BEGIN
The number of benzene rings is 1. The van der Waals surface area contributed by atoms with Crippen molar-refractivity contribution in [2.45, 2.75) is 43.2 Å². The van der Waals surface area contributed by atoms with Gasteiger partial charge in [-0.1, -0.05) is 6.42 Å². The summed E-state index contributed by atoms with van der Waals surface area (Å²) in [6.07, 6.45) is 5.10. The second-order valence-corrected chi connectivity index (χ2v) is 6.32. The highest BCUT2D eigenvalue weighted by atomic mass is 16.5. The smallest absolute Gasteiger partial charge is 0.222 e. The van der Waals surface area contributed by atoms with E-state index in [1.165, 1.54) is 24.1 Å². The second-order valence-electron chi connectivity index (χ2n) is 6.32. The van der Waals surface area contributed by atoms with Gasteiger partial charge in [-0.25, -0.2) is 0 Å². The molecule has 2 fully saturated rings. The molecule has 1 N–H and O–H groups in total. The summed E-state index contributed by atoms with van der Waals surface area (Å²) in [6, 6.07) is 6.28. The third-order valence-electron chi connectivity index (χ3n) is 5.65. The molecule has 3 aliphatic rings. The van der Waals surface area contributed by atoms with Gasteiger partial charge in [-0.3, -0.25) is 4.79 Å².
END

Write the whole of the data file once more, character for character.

The number of benzene rings is 1. The van der Waals surface area contributed by atoms with Crippen molar-refractivity contribution in [2.45, 2.75) is 43.2 Å². The van der Waals surface area contributed by atoms with Gasteiger partial charge in [-0.1, -0.05) is 6.42 Å². The summed E-state index contributed by atoms with van der Waals surface area (Å²) in [6.07, 6.45) is 5.10. The second-order valence-corrected chi connectivity index (χ2v) is 6.32. The highest BCUT2D eigenvalue weighted by atomic mass is 16.5. The smallest absolute Gasteiger partial charge is 0.222 e. The van der Waals surface area contributed by atoms with E-state index in [1.165, 1.54) is 24.1 Å². The second-order valence-electron chi connectivity index (χ2n) is 6.32. The van der Waals surface area contributed by atoms with Gasteiger partial charge in [-0.25, -0.2) is 0 Å². The molecule has 2 fully saturated rings. The molecule has 1 N–H and O–H groups in total. The summed E-state index contributed by atoms with van der Waals surface area (Å²) in [6, 6.07) is 6.28. The third-order valence-electron chi connectivity index (χ3n) is 5.65. The molecule has 3 aliphatic rings. The van der Waals surface area contributed by atoms with Gasteiger partial charge in [-0.3, -0.25) is 4.79 Å².